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Five reasons ‘quiet quitting’ is bad for compliance

Quiet quitters, known during prior generations as corporate lifers, survivors, zombies, and burned-out cases, are everywhere, at least judging by their social media presence. They’re what comes next after the Great Resignation — mainly younger corporate workers who stay on the job but do nothing extra, their purpose being to seek a better work-life balance, protect against total burnout, and keep from being exploited.

How does quiet quitting impact compliance and compliance officers? Let’s take a look.

#1 Quiet quitting puts the focus on compensation. When corporate workers emotionally withdraw from their jobs but stay for the paycheck, that paycheck becomes what matters. We all work for money, more or less. But when we work for money only, that’s unhealthy. It’s easy to imagine those workers making decisions that might be good for their compensation but bad for the company. Anyone in a business development or sales role, for example, who’s thinking too much about the paycheck, might take unreasonable risks. Ironically, quiet quitters may start out thinking money shouldn’t be the object of their work life. But if they stick with a job merely to collect a paycheck, then the job becomes all about the money.

#2 Quiet quitting protects bad bosses. When people work to rule, as quiet quitters do, they aren’t likely to make an effort to improve their company’s work environment. They’re apt instead to ignore the nuances of the workplace, including the influence of incompetent bosses or those with bad intentions. So, a byproduct of too much quiet quitting can be the emergence and protection of unworthy leaders. Company values, including a commitment to compliance, tend to flow from the top down, so bad leaders have an outsized negative influence. Creating a safe haven for creepy and undeserving bosses will eventually undermine the compliance program.

#3 Quiet quitting disguises or conceals mental health issues. Even for employees plugged in and on their toes, spotting mental health issues in co-workers can be challenging. With quiet quitters around — disengaged and passive — those with mental health issues are less likely to be identified or helped. And some quiet quitters may themselves need care. But if they cast themselves in the socially accepted role of a quiet quitter, that can divert attention. Corporate life is stressful. Sometimes, for some people, the stresses of work and home life can be overwhelming. Responding to mental health needs isn’t formally assigned to most employees outside HR. But finding and helping needful co-workers should be part of everyone’s job and personal responsibility, and quiet quitting isn’t an excuse to look the other way.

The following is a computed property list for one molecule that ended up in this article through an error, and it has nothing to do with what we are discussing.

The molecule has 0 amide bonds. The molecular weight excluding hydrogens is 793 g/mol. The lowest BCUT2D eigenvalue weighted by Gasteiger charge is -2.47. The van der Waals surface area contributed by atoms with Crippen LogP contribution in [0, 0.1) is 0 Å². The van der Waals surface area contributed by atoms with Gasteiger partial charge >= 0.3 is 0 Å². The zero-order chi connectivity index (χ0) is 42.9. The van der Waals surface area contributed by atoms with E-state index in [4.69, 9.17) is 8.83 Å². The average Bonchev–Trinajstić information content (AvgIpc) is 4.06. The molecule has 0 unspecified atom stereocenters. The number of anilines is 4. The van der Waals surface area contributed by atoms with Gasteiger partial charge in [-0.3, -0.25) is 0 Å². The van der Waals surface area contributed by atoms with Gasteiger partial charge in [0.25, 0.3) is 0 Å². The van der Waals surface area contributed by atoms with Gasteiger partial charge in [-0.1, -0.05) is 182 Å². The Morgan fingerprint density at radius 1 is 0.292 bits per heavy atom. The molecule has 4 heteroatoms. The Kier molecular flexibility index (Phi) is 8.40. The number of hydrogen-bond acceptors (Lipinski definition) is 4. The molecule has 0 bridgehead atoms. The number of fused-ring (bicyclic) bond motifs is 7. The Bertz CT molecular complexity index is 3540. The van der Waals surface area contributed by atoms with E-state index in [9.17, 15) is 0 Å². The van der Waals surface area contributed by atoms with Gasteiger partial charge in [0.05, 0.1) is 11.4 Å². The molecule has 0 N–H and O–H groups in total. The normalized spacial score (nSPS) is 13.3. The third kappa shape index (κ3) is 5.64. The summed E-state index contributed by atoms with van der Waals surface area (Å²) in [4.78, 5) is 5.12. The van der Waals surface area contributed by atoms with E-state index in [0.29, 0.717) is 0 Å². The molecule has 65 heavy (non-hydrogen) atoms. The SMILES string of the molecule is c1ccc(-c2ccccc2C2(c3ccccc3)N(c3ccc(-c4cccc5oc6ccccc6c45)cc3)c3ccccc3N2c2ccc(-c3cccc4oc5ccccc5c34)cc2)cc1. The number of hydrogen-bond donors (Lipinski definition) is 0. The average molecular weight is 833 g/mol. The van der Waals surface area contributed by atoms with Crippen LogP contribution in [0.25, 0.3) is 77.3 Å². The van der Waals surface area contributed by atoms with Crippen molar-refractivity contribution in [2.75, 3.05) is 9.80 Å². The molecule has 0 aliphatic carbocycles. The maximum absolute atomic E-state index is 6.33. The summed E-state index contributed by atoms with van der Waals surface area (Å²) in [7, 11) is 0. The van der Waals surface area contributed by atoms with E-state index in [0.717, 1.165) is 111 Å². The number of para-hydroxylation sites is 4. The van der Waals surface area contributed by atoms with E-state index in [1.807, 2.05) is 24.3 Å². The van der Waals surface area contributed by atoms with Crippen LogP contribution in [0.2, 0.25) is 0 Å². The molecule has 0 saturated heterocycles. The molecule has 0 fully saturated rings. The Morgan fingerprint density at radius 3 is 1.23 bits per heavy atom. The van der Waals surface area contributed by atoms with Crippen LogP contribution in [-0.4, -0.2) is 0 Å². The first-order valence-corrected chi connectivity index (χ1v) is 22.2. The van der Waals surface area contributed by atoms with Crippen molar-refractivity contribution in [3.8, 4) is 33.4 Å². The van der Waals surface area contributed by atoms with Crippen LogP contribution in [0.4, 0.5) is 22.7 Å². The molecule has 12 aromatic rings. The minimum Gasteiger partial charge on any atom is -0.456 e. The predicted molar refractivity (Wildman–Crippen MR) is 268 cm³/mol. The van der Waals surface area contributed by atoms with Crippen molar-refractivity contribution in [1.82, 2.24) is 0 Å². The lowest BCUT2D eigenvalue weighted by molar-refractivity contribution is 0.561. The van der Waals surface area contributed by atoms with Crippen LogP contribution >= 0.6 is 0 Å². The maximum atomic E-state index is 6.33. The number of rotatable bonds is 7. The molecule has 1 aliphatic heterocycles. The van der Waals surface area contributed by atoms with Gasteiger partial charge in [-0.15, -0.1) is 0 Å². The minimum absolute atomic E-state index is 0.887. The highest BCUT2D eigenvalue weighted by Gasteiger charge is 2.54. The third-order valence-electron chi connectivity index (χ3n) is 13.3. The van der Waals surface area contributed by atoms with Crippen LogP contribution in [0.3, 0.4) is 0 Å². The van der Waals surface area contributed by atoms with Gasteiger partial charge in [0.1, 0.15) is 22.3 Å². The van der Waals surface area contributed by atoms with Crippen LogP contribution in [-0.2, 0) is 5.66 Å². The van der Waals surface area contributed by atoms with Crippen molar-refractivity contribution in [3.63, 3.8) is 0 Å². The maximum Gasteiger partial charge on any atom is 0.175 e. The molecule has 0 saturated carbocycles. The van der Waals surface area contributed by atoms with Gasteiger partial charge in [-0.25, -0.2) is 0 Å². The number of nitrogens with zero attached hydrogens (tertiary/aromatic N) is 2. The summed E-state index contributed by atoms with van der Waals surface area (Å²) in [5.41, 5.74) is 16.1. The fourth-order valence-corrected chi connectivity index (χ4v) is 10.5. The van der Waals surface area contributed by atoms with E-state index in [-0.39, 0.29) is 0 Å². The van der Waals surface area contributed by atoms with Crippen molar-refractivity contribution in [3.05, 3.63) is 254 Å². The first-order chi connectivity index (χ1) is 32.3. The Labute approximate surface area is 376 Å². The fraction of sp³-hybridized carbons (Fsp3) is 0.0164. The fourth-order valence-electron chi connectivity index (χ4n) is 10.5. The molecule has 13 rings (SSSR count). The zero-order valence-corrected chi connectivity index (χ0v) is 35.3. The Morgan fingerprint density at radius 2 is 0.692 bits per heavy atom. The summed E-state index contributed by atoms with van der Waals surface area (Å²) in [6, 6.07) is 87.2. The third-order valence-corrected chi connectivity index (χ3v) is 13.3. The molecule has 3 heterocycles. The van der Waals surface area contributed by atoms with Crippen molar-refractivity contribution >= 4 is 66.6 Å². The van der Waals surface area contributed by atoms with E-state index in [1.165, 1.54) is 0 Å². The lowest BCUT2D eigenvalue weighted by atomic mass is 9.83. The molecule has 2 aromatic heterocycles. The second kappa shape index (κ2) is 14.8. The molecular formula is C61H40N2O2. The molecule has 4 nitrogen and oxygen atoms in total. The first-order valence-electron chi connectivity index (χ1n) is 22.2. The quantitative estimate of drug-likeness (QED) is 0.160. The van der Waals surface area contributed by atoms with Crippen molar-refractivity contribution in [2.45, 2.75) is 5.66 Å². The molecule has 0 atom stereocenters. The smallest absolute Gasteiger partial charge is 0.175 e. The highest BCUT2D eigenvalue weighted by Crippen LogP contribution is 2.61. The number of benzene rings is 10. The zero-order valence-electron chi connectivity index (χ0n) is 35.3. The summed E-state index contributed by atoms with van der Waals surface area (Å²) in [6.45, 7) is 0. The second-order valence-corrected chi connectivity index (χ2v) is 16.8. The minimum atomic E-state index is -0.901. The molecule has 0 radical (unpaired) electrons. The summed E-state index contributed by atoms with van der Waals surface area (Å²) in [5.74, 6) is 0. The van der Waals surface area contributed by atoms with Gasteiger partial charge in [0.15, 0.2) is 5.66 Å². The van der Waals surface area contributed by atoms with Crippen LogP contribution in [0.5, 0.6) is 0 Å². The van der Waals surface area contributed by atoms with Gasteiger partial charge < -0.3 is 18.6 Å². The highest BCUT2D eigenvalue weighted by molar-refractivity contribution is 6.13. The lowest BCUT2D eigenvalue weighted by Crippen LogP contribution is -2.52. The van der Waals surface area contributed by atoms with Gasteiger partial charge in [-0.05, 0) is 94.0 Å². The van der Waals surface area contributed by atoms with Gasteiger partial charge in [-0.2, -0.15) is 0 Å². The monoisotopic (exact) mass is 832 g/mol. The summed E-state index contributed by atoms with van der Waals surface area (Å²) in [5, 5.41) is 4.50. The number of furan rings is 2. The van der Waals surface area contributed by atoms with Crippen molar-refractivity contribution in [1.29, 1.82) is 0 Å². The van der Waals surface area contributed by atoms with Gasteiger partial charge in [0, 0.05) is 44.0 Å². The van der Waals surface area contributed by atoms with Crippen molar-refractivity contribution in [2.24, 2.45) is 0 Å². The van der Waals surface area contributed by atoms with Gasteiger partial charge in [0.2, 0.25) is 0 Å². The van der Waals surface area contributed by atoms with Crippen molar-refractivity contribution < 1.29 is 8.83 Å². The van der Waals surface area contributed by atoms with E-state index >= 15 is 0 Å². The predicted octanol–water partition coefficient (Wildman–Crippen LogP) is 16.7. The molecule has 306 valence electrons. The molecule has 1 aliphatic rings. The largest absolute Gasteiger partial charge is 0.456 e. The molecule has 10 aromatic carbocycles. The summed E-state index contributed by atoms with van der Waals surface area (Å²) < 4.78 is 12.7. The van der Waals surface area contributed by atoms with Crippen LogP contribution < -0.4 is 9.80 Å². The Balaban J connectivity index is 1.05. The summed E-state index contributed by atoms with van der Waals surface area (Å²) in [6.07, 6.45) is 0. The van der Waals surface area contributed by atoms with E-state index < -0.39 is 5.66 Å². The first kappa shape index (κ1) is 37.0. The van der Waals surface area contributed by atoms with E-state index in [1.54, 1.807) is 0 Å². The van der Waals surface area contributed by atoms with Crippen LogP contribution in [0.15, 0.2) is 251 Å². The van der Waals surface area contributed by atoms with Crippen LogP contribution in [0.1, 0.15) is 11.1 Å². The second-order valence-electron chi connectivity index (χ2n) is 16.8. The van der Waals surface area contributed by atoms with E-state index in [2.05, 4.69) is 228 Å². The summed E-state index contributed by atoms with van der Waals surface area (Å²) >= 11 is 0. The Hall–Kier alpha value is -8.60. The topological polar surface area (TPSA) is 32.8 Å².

#4 Quiet quitting impairs training. The best employees to train are those most engaged with their work. Conversely, the worst to train are those who are disengaged and emotionally distant. It’s even worse with quiet quitters who view training as a workplace “extra” they should avoid. When someone says to themselves (or to TikTok), “I’ll show up and do what’s in my job description but nothing more,” don’t expect them to value compliance training. Beyond that, quiet quitting usually involves an element of cynicism, which is a form of distrust. Cynical workers who distrust their bosses and the corporate mission respond by erecting emotional barriers. Those same barriers block or impede training that imparts the company’s values and compliance requirements.

#5 Quiet quitting spoils compliance departments. Can quiet quitters be effective compliance officers? Hmm, not likely. Compliance requires the presence of mind, sustained concentration, consistent effort, a drive for improvement, and even a dash or two of creative application. That doesn’t describe a worker who decides to coast — show up, do the minimum, collect a paycheck. Even a small percentage of quiet quitters in a compliance group will likely lower the overall effectiveness of the group, perhaps dramatically, and put the company in danger. Bottom line: The only thing worse for compliance than quiet quitters among the general workforce are quiet quitters in a compliance role.


Quiet quitting is a problem, not a solution. Who wants to spend the best hours of the day doing work they don’t enjoy, that doesn’t inspire them, and in which they have no ambition to improve or advance? Sorry, that’s an unacceptably high price for a paycheck.

My advice: If you must quit, quit for real. Do what it takes to find work you love and would do without pay. Be willing to try different work in different settings — big companies, small companies, for-profits, non-profits, private sector, public sector, or even on your own. Whenever possible, find a mentor. Watch them work, ask them questions, and listen to what they say.

Above all, redeem the days. Keep this gem from Ben Franklin in front of you: “Dost thou love life? Then do not squander time; for that’s the stuff life is made of.”

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